Grace's Guide To British Industrial History

Registered UK Charity (No. 115342)

Grace's Guide is the leading source of historical information on industry and manufacturing in Britain. This web publication contains 163,352 pages of information and 245,904 images on early companies, their products and the people who designed and built them.

Grace's Guide is the leading source of historical information on industry and manufacturing in Britain. This web publication contains 147,919 pages of information and 233,587 images on early companies, their products and the people who designed and built them.

Alldays and Onions

From Graces Guide




Nov 1919.
January 1920. Furnace for the Tool Room.
September 1920.
1922. Cupola.
Exhibit at Armley Mill Museum.
1923. Spring hammer.
1923. Drop hammer.
February 1931.




November 1953.
1955. Centrifugal Fan.[1]
March 1957.
Exhibit at Finch Foundry
Exhibit at Finch Foundry

Alldays and Onions, of Great Western and Matchless Works, Small Heath, Birmingham, was a manufacturer of motor lorries, cars and vans, cycles and motorcycles, complete outfits for foundries and workshops, hammers, fans, hearthes, forges, cranes, pulley blocks, etc.

See sub-sections:

1885 Company formed by the merger of William Allday and Sons Ltd with John C. Onions Ltd as Alldays and Onions Ltd[2].

1889 Company reorganised as Alldays and Onions Pneumatic Engineering Co. of Birmingham. The company, Alldays and Onions Pneumatic Engineering Co, was registered on 18 December, to take over and extend the business of Alldays and Onions, manufacturers of bellows, portable forges etc. [3]

1896/7 Directory: Listed under cycles. [4]

1898 The company produced its first car, the Traveller

1900 Maker of Roots blowers, smiths' hearths, grind-stones and troughs, vices, stocks, taps, and dies, and moulders', house, and smiths' bellows.

1903 Started series production of cars followed by vans.

1907 Exhibited a light commercial vehicles.

1912 Alldays and Onions, which had been engaged in the general engineering trade for a long time, had more recently established separate works for car manufacture; had also acquired the Enfield Autocar Co including manufacturing rights and trade mark; manufacture of the two types of car would be kept separate; motorcycles were also built[5].

WWI Munitions production

1916 Issue of shares to fund expansion for war work[6].

c.1919 The name of the company had been shortened to Alldays and Onions Ltd.

1920 First AGM for several years; notification of need to raise additional capital[7]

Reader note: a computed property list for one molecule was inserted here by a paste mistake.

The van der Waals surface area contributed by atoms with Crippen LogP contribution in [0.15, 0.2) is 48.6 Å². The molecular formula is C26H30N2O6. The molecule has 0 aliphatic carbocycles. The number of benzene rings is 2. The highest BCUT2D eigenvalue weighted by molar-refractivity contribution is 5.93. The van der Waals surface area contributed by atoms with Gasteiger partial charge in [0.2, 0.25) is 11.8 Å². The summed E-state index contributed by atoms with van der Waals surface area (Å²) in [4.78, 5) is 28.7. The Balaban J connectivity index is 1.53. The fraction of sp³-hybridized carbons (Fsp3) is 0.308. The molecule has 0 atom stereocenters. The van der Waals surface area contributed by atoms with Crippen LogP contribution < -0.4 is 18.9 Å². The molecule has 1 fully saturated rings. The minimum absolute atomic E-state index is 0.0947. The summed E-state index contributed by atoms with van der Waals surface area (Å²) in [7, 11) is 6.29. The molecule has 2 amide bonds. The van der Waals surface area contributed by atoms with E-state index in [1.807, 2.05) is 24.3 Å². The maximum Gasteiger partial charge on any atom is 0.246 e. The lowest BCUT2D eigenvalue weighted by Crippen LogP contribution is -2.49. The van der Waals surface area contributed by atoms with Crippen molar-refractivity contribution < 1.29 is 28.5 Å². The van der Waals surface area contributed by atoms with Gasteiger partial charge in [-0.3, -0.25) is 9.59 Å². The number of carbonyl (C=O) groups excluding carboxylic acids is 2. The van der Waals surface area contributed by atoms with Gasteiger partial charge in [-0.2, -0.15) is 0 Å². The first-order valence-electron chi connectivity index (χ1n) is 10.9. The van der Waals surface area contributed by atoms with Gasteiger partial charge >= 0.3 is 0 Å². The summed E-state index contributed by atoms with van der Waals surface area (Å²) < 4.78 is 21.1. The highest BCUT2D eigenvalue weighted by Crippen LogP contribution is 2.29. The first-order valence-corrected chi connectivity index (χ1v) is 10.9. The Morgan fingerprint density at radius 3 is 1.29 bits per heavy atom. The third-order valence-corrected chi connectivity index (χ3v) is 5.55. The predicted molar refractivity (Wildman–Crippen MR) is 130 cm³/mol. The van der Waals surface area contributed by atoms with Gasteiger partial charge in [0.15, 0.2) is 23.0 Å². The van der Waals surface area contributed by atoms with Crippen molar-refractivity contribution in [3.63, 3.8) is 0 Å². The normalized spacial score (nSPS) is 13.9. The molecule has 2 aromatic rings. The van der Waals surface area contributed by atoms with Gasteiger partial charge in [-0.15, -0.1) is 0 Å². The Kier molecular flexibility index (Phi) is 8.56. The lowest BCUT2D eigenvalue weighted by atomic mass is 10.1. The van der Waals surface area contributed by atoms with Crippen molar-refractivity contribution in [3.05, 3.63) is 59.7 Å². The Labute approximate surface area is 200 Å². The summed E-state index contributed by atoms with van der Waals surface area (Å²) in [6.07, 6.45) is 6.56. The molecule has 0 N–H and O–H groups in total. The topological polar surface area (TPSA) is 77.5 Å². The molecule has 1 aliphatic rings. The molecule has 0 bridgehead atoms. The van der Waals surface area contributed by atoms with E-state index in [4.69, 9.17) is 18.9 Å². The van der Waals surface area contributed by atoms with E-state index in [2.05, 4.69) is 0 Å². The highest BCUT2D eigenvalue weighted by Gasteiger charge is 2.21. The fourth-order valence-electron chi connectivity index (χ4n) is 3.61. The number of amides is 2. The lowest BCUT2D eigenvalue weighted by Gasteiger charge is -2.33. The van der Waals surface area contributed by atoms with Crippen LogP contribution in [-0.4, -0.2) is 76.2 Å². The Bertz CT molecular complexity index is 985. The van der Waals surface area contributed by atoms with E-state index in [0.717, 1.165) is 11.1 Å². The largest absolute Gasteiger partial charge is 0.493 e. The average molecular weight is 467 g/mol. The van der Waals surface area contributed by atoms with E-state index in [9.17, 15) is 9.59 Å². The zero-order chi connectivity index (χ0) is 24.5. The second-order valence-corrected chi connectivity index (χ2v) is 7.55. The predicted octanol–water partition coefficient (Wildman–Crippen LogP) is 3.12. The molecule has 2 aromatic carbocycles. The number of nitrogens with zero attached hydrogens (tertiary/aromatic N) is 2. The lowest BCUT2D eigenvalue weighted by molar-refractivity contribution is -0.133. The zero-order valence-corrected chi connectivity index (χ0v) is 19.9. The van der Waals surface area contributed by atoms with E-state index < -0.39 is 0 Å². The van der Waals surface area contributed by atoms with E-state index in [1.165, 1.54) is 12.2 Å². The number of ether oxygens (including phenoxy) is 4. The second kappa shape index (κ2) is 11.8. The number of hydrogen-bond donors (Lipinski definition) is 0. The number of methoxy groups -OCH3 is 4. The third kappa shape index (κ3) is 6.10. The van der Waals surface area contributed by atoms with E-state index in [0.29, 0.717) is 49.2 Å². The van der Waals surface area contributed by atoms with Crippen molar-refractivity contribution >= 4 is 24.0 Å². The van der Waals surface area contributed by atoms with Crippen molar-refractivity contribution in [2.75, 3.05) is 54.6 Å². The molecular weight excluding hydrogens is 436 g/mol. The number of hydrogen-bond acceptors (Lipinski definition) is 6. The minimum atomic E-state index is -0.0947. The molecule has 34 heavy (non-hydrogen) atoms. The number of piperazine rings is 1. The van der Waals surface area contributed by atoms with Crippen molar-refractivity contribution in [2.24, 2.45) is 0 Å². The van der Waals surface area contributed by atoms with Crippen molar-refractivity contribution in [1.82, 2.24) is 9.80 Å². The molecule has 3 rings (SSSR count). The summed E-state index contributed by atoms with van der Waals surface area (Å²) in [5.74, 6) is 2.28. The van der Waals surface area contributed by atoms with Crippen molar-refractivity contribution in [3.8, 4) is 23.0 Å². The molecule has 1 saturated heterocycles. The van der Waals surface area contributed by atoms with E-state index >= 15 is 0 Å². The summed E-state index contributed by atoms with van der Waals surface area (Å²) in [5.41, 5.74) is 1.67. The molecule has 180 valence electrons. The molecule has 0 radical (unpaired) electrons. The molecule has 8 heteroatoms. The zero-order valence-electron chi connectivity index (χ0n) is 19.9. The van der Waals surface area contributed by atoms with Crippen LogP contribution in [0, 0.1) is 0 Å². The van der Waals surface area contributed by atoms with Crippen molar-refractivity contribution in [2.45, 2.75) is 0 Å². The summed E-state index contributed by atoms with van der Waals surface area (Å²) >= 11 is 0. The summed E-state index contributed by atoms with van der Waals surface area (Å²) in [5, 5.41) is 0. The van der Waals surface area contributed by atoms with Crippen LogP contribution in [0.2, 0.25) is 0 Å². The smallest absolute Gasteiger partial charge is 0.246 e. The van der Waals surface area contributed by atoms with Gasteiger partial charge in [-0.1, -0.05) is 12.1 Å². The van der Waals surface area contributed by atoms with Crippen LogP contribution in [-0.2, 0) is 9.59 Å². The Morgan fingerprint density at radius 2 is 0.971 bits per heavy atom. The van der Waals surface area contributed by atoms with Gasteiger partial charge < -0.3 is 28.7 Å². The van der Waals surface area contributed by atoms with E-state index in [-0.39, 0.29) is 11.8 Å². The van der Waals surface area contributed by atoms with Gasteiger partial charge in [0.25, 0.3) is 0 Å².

1922 "An interesting ceremony was performed when the directors of Alldays and Onions, Limited, presented an inscribed gold watch to Mr. Albert Williams, in recognition of his sixty years' uninterrupted service with the company. The function took place in the large concert hall at the firm's Great Western Works, Small Heath, Birmingham, which was crowded by an assembly numbering several hundreds, which included the heads of departments and representatives of all grades. Mr. H. Marks, chairman of the company, presided. The presentation was made by Mr. A. T. Cocking, one of the directors, who outlined the career of the recipient. He told how Albert Williams had entered the concern at the age of eleven, in June, 1862, working under has father at 2s. 6d. a week. At that time the firm was J. C. Onions and Co, the establishment of which was in Bradford-street, the amalgamation with the late Mr. William Allday coming about later. During the whole of Albert Williams's record he had been absent from work only four days, by reason of illness, and had never been late. He always walked to business, and did so still - a good mile and a half.

Williams was, it was explained, continuing the paternal tradition, for his father -like the son, a bellows maker - was with J. C. Onions and Co for a period of between sixty·three and sixty-four years, when he retired." [8]

1925 Until only recently, the company had been conducted by a receiver and manager on behalf of the former debenture holders. In 1925, it was transferred by him by a new company, and the business from August 1925 continued under the name of New Alldays and Onions. The new board consisted of Sir William Mitchell Cotts and Mr A. T. Cocking.[9]

1925 Dec - They moved their London office from Stevenage House, 40-44 High Holburn, to 9, Victoria-Street, Westminster, S.W.I.[10]

1932 Largely owned by Mitchell Cotts and Co

By 1936 was part of Mitchell Cotts and Co[11].

1969 Mitchell Cotts combined the company with another of its subsidiaries, J. C. Peacock (Engineers) also involved in industrial fans, in a new company called Alldays Peacock[12].

1980s Alldays Peacock was acquired by the Spire Group.

2005 Taken over by the Witt Group

See Also


Sources of Information

  1. Oxford Junior Encyclopaedia. Volume VIII. Engineering. Oxford University Press, 1955
  2. The Times, 14 January 1916
  3. The Stock Exchange Year Book 1908
  4. Peck's Trades Directory of Birmingham, 1896-97: Cycles
  5. The Times, 2 October 1912
  6. The Times, 14 January 1916
  7. The Times, April 27, 1920
  8. The Engineer 1922/07/07
  9. The Engineer 1925/09/04
  10. The Engineer 1925/12/04
  11. The Times, 16 December 1936
  12. The Times, Aug 27, 1969
  • [1] Wikipedia
  • [2] CyberMotorCycles web site
  • The British Motorcycle Directory - Over 1,100 Marques from 1888 - by Roy Bacon and Ken Hallworth. Pub: The Crowood Press 2004 ISBN 1 86126 674 X
  • Miller’s Price Guide to Classic Motorcycles
  • Ian Allan - British Buses Since 1900 - Aldridge and Morris
  • The Engineer of 22nd June 1900 p650